To the casual observer, Barcelona's defeat by Real Sociedad on Saturday night was an upset, a shock, a real turn up for the books.
But to anybody who has been following the team closely this season, it was more like the moment a tired driver finally fell asleep at the wheel and drifted across the motorway into the lane divider.
Knowing it was going to happen doesn't make it any less brutal—or painful—to watch, though.
Sociedad's 3-1 triumph in Anoeta was thoroughly deserved, with attacking duo Antoine Griezmann and Carlos Vela particularly impressive.
Barcelona and Tata Martino should know that with things so tight at the top of La Liga, every minor detail needs to be considered.
While many write the Spanish top flight off as a battle between two sides—although this season Atletico have joined Barca and Real Madrid's party—that particular tussle is usually gripping.
Carlo Ancelotti's Madrid side are flying, having been beaten just twice this season—in 2013, by the other two title contenders, funnily enough.
Barcelona have dropped points in four of the last seven games, which by their standards is poor form.
The 2-0 victory against Manchester City was, on paper at least, a superb result.
But the performance itself showed a lack of gumption, to let the Manchester side off with just one more goal after they had been reduced to 10 men.
The marquee signing of Neymar aside, the club has been treading water both on and off the pitch in the last couple of years.
Losing Tito Vilanova was both unfortunate and disruptive, but they should have sorted out their defensive deficiencies last summer.
Nobody was saying they needed more firepower, so spending €57 million (or more, as per Barcelona's own summary, h/t Inside Spanish Football) on the acquisition of Neymar was ill-advised.
Of course, the Brazilian could turn out to be one of the world's very best players for a number of years and end up being good value.
Being overly defensive is certainly not a philosophy Barcelona or Blaugrana fans care for, but there's a difference between playing so-called "anti-football" and due diligence at the back.
Chelsea's David Luiz has long been on the radar of the club, and while he would be an upgrade on Javier Mascherano at centre-back, he is prone to errors himself.
Martino made mistakes against Sociedad, one of the greatest of which was to get himself expelled at half-time.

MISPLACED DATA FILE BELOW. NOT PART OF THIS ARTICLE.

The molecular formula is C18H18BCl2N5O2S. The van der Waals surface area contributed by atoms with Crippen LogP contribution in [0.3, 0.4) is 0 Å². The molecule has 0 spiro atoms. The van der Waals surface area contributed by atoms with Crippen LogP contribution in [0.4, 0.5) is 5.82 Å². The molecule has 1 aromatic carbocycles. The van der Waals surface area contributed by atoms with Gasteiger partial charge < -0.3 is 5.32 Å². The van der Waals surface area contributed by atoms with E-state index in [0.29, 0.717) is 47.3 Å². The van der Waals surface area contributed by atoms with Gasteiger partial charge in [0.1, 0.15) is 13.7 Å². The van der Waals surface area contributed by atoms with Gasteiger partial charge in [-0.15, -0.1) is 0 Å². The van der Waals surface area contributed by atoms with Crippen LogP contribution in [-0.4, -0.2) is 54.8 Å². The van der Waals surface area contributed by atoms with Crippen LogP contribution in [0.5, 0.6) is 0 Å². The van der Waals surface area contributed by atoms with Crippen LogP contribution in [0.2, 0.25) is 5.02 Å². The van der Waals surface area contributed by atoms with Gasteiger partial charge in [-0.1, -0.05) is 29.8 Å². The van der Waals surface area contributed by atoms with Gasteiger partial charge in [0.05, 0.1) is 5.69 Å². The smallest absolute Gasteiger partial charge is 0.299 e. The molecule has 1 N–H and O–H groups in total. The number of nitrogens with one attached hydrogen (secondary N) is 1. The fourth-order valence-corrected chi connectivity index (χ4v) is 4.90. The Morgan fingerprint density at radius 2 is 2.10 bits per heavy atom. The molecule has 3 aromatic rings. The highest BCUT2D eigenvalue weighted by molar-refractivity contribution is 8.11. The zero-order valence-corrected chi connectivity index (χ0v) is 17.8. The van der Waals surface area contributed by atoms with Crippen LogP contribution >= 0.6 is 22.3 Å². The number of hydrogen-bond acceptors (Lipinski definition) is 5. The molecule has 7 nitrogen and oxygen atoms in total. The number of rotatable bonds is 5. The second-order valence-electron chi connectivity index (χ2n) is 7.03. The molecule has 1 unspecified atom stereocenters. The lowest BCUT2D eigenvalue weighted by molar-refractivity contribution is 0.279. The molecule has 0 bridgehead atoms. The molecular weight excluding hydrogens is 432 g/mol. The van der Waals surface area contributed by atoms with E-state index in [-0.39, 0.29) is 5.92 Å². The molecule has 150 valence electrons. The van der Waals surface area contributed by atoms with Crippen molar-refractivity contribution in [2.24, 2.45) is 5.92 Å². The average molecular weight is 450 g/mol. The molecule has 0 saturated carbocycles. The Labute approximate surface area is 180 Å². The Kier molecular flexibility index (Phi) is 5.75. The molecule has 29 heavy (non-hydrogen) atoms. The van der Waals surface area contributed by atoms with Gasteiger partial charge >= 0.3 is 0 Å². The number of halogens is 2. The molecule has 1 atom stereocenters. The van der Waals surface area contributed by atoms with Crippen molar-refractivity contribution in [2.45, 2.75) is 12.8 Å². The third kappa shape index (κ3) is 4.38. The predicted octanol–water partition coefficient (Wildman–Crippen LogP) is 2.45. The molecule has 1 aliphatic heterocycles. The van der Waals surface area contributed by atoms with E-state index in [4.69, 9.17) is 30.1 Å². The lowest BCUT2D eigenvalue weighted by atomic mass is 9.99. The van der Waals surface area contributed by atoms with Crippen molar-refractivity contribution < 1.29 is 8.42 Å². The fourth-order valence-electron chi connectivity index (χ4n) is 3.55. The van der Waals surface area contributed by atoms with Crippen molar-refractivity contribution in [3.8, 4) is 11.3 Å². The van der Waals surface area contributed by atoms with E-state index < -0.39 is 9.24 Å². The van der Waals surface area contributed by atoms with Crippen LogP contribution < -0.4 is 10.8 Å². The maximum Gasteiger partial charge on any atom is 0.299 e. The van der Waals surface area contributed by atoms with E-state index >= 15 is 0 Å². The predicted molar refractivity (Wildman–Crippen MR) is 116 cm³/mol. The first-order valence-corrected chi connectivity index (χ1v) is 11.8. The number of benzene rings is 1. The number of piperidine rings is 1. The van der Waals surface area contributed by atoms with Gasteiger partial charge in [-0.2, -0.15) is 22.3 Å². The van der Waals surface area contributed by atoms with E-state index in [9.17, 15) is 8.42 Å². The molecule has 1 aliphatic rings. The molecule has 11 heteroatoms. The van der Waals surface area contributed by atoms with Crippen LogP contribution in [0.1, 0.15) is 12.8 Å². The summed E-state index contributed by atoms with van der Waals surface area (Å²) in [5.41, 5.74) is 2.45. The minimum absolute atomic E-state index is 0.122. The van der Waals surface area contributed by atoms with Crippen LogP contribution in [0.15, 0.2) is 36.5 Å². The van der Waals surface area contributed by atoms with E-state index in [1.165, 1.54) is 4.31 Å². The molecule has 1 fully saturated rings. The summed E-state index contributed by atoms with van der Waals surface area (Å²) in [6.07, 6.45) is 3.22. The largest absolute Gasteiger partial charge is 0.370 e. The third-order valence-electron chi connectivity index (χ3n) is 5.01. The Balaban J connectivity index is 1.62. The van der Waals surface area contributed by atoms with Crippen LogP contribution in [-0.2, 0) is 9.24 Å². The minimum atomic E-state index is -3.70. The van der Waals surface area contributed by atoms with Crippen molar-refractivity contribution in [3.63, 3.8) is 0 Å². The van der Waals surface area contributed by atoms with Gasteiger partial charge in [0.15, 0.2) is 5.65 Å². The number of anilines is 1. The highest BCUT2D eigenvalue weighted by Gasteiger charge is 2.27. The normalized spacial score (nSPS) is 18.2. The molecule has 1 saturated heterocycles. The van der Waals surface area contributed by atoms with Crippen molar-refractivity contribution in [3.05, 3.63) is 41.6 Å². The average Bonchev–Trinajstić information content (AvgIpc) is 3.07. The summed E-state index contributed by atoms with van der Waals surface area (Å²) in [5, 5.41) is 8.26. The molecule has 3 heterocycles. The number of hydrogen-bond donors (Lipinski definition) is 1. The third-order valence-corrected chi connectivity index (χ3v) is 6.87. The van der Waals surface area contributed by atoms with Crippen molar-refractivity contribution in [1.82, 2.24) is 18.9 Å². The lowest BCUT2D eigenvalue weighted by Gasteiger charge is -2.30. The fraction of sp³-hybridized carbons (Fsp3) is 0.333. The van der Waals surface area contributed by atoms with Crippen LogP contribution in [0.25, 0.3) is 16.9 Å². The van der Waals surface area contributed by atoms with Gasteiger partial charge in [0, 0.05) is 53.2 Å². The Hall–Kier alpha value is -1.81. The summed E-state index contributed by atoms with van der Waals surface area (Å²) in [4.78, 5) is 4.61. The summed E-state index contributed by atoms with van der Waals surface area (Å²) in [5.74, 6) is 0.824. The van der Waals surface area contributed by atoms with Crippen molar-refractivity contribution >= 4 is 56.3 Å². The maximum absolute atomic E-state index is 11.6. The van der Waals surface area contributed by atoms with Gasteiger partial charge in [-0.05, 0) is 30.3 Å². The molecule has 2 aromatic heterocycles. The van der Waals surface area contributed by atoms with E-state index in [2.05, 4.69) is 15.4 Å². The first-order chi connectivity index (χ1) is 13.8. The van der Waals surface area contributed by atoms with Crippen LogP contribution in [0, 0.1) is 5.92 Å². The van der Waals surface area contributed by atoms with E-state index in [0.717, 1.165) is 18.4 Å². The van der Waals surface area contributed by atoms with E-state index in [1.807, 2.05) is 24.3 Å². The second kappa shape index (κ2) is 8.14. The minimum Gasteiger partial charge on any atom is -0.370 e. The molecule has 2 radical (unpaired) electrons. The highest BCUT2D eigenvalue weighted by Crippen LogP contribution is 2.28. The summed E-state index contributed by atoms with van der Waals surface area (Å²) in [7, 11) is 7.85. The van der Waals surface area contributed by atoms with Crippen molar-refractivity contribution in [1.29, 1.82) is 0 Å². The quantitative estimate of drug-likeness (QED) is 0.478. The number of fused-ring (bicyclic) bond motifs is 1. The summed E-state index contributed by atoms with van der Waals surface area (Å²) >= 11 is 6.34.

It left his deputy Jorge Pautasso to steer the ship after half-time, straight into the iceberg it had been heading for all along.
He had already made too many changes from that City game; sometimes it's better to start your strongest team and then rest players by taking them off.
Lionel Messi's fine strike to level the scores at 1-1 before the interval was almost unfortunate if anything, because it gave the team a false confidence as they headed in for the break.
A few weeks ago we saw Griezmann, Vela and Co. try and hit Barcelona on the break at Camp Nou in the Copa del Rey, and although the Catalans dominated that game, Sociedad looked dangerous on several occasions.
Like Manchester City did, they had a man sent off, and it killed the game.
For too long this season, Marc Bartra and Martin Montoya have sat on the bench.
Both of the youngsters started against Sociedad and were part of the problem, with Bartra making a mistake for one goal, and Montoya unable to offer quite the same dynamism as Dani Alves.
But had the pair been given more game time earlier on, in easier fixtures, perhaps they would have been ready.
An optimistic note, though: Barcelona have not declined irreversibly. They are only a little way away from where they need to be.
In their treble-winning season, 2008-09, they were at the same number of points after the same number of games.
Barcelona-based publication Sport reports that they have scored four less goals but conceded four less as well.
Both Madrid sides are stronger now than they were then, but it shows that small tweaks are all that’s needed to progress.
Just make sure you’re tweaking in the right places.